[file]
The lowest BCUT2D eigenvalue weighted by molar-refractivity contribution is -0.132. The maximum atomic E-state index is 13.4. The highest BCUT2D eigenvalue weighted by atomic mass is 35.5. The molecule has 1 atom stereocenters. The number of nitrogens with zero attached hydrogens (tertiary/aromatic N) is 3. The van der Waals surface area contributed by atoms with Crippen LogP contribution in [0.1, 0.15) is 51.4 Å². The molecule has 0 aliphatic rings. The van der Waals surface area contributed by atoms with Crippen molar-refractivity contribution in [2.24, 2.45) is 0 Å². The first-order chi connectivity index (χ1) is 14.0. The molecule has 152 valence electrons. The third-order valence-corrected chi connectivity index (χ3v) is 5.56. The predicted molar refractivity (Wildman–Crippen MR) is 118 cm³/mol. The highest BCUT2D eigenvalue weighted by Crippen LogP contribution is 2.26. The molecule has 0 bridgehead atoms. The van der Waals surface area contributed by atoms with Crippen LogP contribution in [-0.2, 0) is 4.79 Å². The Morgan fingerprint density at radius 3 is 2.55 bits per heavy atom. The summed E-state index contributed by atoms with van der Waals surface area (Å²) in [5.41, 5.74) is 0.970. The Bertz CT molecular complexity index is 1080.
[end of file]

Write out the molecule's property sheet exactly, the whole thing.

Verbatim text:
The lowest BCUT2D eigenvalue weighted by molar-refractivity contribution is -0.132. The maximum atomic E-state index is 13.4. The highest BCUT2D eigenvalue weighted by atomic mass is 35.5. The molecule has 1 atom stereocenters. The number of nitrogens with zero attached hydrogens (tertiary/aromatic N) is 3. The van der Waals surface area contributed by atoms with Crippen LogP contribution in [0.1, 0.15) is 51.4 Å². The molecule has 0 aliphatic rings. The van der Waals surface area contributed by atoms with Crippen molar-refractivity contribution in [2.24, 2.45) is 0 Å². The first-order chi connectivity index (χ1) is 14.0. The molecule has 152 valence electrons. The third-order valence-corrected chi connectivity index (χ3v) is 5.56. The predicted molar refractivity (Wildman–Crippen MR) is 118 cm³/mol. The highest BCUT2D eigenvalue weighted by Crippen LogP contribution is 2.26. The molecule has 0 bridgehead atoms. The van der Waals surface area contributed by atoms with Crippen LogP contribution in [-0.2, 0) is 4.79 Å². The Morgan fingerprint density at radius 3 is 2.55 bits per heavy atom. The summed E-state index contributed by atoms with van der Waals surface area (Å²) in [5.41, 5.74) is 0.970. The Bertz CT molecular complexity index is 1080.